Ephemeral Clients MAY use the identifier If the Client uses this identifier then the IdP MAY accept any redirect_uri as valid. Since it is public, the Client is effectively anonymous to the RS.

5.3. OIDC Registration

If the Client does not use a WebID as the client identifier, then it MUST present a client identifier registered with the IdP via either OIDC dynamic or static registration. See also [OpenIDConnectDynamicClientRegistration].

6. Token Instantiation

Assuming one of the following options

the IdP MUST return two tokens to the Client:

  1. A DPoP-bound Access Token

  2. An OIDC ID Token

6.1. DPoP-bound Access Token

The DPoP-bound Access Token MUST be a valid JWT. See [RFC7519].

When requesting a DPoP-bound Access Token, the Client MUST send the IdP a DPoP proof JWT that is valid according to the DPoP Internet-Draft. The DPoP proof JWT is used to bind the access token to a public key. See [DPOP].

The DPoP-bound Access Token payload MUST contain at least these claims:

webid — REQUIRED. The WebID claim MUST be the user’s WebID.

iss — REQUIRED. The issuer claim MUST be a valid URL of the IdP instantiating this token.

aud — REQUIRED. The audience claim MUST be the string solid. In the decentralized world of Solid OIDC, the principal of an access token is not a specific endpoint, but rather the Solid API; that is, any Solid server at any accessible address on the world wide web.

iat — REQUIRED. The issued-at claim is the time at which the DPoP-bound Access Token was issued.

exp — REQUIRED. The expiration claim is the time at which the DPoP-bound Access Token becomes invalid.

cnf — REQUIRED. The confirmation claim is used to identify the DPoP Public Key bound to the Access Token. See DPoP Public Key Confirmation.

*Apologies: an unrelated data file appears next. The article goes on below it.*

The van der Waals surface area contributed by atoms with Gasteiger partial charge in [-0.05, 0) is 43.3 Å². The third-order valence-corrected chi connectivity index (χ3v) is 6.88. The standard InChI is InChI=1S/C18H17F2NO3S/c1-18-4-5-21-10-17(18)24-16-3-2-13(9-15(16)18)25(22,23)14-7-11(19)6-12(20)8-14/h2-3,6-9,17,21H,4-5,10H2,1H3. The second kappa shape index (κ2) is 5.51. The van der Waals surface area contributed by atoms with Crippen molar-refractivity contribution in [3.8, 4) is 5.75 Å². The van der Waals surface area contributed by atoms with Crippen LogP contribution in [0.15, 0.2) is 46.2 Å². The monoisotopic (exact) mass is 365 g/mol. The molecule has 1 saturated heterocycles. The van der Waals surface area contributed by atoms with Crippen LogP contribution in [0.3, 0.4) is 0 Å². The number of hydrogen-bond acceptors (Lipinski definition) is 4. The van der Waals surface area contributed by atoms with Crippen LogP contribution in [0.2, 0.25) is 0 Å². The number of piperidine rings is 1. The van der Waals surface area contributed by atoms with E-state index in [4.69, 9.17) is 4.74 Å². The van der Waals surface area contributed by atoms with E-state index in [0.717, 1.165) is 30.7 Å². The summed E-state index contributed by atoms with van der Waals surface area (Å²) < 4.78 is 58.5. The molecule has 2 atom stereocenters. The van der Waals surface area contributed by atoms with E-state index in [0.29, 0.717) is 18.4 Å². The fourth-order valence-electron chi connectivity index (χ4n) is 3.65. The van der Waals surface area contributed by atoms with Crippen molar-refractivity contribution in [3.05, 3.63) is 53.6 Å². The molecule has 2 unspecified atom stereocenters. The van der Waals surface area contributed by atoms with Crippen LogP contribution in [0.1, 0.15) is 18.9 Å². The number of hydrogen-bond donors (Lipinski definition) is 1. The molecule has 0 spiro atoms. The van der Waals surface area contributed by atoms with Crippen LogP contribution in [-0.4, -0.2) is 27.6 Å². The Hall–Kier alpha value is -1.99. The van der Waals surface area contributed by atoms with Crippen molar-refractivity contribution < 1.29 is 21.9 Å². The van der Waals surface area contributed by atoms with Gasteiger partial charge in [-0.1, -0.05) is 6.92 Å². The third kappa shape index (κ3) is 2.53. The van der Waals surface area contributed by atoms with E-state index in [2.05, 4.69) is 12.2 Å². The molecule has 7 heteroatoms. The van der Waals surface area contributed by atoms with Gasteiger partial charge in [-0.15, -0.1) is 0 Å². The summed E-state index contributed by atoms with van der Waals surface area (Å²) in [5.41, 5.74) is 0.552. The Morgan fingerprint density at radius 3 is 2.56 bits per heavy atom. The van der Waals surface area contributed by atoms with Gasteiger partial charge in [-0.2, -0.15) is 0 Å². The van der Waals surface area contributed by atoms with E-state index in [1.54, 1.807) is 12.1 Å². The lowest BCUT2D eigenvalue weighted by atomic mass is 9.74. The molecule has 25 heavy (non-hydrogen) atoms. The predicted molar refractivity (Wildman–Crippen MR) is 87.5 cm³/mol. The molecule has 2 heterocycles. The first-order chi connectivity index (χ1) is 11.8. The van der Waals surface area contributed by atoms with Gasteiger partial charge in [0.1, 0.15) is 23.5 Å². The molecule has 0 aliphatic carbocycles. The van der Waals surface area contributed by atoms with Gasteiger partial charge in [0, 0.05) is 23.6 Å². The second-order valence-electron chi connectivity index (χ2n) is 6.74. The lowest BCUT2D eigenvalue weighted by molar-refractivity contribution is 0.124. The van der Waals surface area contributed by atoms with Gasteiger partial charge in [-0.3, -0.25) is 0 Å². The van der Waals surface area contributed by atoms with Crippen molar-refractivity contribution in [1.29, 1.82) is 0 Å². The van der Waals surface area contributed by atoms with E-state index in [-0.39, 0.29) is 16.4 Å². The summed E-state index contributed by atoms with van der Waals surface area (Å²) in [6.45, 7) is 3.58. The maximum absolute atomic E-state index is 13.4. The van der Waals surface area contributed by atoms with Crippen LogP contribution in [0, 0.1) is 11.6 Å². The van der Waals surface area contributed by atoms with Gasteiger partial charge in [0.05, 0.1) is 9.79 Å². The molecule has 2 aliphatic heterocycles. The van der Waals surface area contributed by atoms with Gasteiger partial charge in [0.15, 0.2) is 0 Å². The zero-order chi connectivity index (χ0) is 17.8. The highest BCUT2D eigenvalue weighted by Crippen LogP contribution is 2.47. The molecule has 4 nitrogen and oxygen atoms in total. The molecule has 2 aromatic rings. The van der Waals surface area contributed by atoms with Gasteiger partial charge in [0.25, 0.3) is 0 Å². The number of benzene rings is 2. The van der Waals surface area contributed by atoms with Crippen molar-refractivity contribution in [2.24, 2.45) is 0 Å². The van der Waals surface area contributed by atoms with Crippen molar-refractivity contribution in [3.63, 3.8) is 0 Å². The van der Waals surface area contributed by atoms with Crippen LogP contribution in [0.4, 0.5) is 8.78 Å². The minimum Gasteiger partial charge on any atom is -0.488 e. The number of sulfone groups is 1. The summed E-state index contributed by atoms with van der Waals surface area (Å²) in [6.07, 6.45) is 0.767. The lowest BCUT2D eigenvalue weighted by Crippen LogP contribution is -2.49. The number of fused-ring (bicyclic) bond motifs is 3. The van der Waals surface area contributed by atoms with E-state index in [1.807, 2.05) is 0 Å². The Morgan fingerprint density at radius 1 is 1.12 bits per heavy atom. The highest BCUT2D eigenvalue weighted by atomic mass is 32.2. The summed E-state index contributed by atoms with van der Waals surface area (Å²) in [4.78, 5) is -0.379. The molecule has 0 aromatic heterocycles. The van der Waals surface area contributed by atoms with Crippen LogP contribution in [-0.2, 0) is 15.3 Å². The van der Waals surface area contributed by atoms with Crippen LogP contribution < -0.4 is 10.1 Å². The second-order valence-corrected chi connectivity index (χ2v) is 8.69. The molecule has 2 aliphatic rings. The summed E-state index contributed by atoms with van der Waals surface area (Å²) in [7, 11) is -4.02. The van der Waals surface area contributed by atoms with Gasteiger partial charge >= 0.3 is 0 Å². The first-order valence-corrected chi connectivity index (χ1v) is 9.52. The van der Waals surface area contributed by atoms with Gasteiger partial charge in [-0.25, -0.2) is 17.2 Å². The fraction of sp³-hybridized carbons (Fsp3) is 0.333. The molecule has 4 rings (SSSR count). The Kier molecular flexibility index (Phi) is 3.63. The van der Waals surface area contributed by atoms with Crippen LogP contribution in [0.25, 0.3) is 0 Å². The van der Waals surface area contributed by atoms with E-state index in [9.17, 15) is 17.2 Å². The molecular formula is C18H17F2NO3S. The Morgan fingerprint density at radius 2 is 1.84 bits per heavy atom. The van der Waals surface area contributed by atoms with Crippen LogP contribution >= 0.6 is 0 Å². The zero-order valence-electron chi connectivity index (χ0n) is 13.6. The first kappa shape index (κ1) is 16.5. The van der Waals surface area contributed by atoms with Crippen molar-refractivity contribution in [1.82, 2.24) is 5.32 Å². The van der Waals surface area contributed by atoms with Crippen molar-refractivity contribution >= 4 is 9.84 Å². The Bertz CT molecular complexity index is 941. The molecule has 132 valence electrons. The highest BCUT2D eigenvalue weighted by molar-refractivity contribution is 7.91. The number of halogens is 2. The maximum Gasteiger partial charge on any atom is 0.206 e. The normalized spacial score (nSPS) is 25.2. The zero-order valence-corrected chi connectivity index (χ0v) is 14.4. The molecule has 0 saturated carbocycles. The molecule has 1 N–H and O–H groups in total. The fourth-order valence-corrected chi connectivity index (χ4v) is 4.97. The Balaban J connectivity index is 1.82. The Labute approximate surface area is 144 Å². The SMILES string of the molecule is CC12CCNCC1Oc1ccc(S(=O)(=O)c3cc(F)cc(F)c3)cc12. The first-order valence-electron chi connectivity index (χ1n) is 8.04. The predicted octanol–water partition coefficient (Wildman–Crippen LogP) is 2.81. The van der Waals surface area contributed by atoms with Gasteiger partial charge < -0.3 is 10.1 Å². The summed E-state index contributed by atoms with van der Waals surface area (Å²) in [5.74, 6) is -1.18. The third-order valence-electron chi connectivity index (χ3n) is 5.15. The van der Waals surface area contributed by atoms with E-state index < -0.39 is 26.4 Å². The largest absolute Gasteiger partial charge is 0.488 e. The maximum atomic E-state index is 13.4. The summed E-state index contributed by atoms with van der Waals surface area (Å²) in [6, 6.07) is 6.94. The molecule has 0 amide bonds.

client_id - REQUIRED. The ClientID claim is used to identify the client. See also section 5. Client Identifiers.

An example DPoP-bound Access Token:

    "webid": "",
    "iss": "",
    "aud": "solid",
    "iat": 1541493724,
    "exp": 1573029723,
    "client_id": ""

6.2. OIDC ID Token

The user’s WebID MUST be present in the ID Token as the webid claim.

An example OIDC ID Token:

    "webid": "",
    "iss": "",
    "sub": "janedoe",
    "aud": "",
    "nonce": "n-0S6_WzA2Mj",
    "exp": 1311281970,
    "iat": 1311280970,

7. Resource Access

7.1. DPoP Proof Validation

A DPoP Proof that is valid according to DPoP Internet-Draft, Section 4.2, MUST be present when a DPoP-bound Access Token is used.

7.2. Access Token Validation

The DPoP-bound Access Token MUST be validated according to DPoP Internet-Draft, Section 7, but the RS MAY perform additional verification in order to determine whether to grant access to the requested resource.

The user’s WebID in the webid claim MUST be dereferenced and checked against the iss claim in the Access Token. If the iss claim is different from the domain of the WebID, then the RS MUST check the WebID document for the existence of a statement matching ?webid <> ?iss., where ?webid and ?iss are the values of the webid and iss claims respectively. This prevents a malicious identity provider from issuing valid Access Tokens for arbitrary WebIDs.

Unless the RS acquires IdP keys through some other means, or the IdP chooses to reject tokens issued by this IdP, the IdP MUST follow OpenID Connect Discovery 1.0 [OpenID.Discovery] to find an IdP’s signing keys (JWK).

8. Security Considerations

This section is non-normative

As this specification builds upon existing web standards, security considerations from OAuth, OIDC, PKCE, and the DPoP specifications may also apply unless otherwise indicated. The following considerations should be reviewed by implementors and system/s architects of this specification.

8.1. TLS Requirements

All TLS requirements outlined in [BCP195] apply to this specification.

All tokens, Client, and User credentials MUST only be transmitted over TLS.

8.2. Client IDs

An RS SHOULD assign a fixed set of low trust policies to any client identified as anonymous.